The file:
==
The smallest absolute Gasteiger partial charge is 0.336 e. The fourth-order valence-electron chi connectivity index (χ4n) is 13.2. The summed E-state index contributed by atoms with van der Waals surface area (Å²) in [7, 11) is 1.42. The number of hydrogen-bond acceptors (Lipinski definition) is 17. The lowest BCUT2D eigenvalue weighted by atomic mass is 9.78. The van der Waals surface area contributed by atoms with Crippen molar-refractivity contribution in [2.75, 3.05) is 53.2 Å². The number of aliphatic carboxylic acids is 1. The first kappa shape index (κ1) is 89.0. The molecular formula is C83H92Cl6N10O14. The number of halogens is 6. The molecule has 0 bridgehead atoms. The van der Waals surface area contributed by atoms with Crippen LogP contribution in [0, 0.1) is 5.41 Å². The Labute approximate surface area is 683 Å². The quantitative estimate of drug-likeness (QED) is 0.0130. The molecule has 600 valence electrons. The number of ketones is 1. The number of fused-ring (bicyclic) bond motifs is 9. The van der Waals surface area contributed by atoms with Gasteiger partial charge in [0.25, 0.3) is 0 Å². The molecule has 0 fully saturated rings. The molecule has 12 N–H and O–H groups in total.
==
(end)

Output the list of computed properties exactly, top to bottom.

The smallest absolute Gasteiger partial charge is 0.336 e. The fourth-order valence-electron chi connectivity index (χ4n) is 13.2. The summed E-state index contributed by atoms with van der Waals surface area (Å²) in [7, 11) is 1.42. The number of hydrogen-bond acceptors (Lipinski definition) is 17. The lowest BCUT2D eigenvalue weighted by atomic mass is 9.78. The van der Waals surface area contributed by atoms with Crippen molar-refractivity contribution in [2.75, 3.05) is 53.2 Å². The number of aliphatic carboxylic acids is 1. The first kappa shape index (κ1) is 89.0. The molecular formula is C83H92Cl6N10O14. The number of halogens is 6. The molecule has 0 bridgehead atoms. The van der Waals surface area contributed by atoms with Crippen LogP contribution in [0, 0.1) is 5.41 Å². The Labute approximate surface area is 683 Å². The quantitative estimate of drug-likeness (QED) is 0.0130. The molecule has 600 valence electrons. The number of ketones is 1. The number of fused-ring (bicyclic) bond motifs is 9. The van der Waals surface area contributed by atoms with Gasteiger partial charge in [0.25, 0.3) is 0 Å². The molecule has 0 fully saturated rings. The molecule has 12 N–H and O–H groups in total.